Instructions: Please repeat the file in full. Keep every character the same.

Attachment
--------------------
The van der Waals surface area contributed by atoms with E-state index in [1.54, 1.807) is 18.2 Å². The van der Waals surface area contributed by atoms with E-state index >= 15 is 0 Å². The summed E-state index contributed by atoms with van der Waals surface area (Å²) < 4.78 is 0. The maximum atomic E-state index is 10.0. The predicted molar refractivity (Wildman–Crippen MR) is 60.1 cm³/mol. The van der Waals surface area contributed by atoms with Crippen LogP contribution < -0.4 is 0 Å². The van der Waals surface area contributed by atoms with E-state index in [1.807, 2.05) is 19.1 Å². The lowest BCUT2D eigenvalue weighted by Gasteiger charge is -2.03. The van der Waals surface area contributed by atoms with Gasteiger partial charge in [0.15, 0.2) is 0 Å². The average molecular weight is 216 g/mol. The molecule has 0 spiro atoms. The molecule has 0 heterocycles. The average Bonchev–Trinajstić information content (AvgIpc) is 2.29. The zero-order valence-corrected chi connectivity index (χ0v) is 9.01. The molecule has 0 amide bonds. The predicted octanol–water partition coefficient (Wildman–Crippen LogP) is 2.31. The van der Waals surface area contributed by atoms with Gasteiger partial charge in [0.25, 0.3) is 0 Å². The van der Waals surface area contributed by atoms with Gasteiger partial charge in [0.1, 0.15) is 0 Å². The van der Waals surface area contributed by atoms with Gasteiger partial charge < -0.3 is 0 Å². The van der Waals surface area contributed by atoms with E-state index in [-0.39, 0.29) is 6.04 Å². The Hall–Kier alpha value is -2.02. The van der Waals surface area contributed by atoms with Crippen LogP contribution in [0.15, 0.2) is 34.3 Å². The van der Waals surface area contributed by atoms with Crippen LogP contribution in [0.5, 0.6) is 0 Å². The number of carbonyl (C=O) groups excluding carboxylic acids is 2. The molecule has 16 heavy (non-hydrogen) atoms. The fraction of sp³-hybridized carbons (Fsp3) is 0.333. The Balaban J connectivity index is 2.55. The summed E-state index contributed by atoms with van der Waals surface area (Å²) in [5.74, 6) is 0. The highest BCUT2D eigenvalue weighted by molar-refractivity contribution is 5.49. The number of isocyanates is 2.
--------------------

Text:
The van der Waals surface area contributed by atoms with E-state index in [1.54, 1.807) is 18.2 Å². The van der Waals surface area contributed by atoms with E-state index >= 15 is 0 Å². The summed E-state index contributed by atoms with van der Waals surface area (Å²) < 4.78 is 0. The maximum atomic E-state index is 10.0. The predicted molar refractivity (Wildman–Crippen MR) is 60.1 cm³/mol. The van der Waals surface area contributed by atoms with Crippen LogP contribution < -0.4 is 0 Å². The van der Waals surface area contributed by atoms with E-state index in [1.807, 2.05) is 19.1 Å². The lowest BCUT2D eigenvalue weighted by Gasteiger charge is -2.03. The van der Waals surface area contributed by atoms with Gasteiger partial charge in [0.15, 0.2) is 0 Å². The average molecular weight is 216 g/mol. The molecule has 0 spiro atoms. The molecule has 0 heterocycles. The average Bonchev–Trinajstić information content (AvgIpc) is 2.29. The zero-order valence-corrected chi connectivity index (χ0v) is 9.01. The molecule has 0 amide bonds. The predicted octanol–water partition coefficient (Wildman–Crippen LogP) is 2.31. The van der Waals surface area contributed by atoms with Gasteiger partial charge in [0.25, 0.3) is 0 Å². The van der Waals surface area contributed by atoms with Gasteiger partial charge in [0.1, 0.15) is 0 Å². The van der Waals surface area contributed by atoms with Gasteiger partial charge < -0.3 is 0 Å². The van der Waals surface area contributed by atoms with E-state index in [-0.39, 0.29) is 6.04 Å². The Hall–Kier alpha value is -2.02. The van der Waals surface area contributed by atoms with Crippen LogP contribution in [0.15, 0.2) is 34.3 Å². The van der Waals surface area contributed by atoms with Crippen LogP contribution in [0.5, 0.6) is 0 Å². The number of carbonyl (C=O) groups excluding carboxylic acids is 2. The molecule has 16 heavy (non-hydrogen) atoms. The fraction of sp³-hybridized carbons (Fsp3) is 0.333. The Balaban J connectivity index is 2.55. The summed E-state index contributed by atoms with van der Waals surface area (Å²) in [5.74, 6) is 0. The highest BCUT2D eigenvalue weighted by molar-refractivity contribution is 5.49. The number of isocyanates is 2.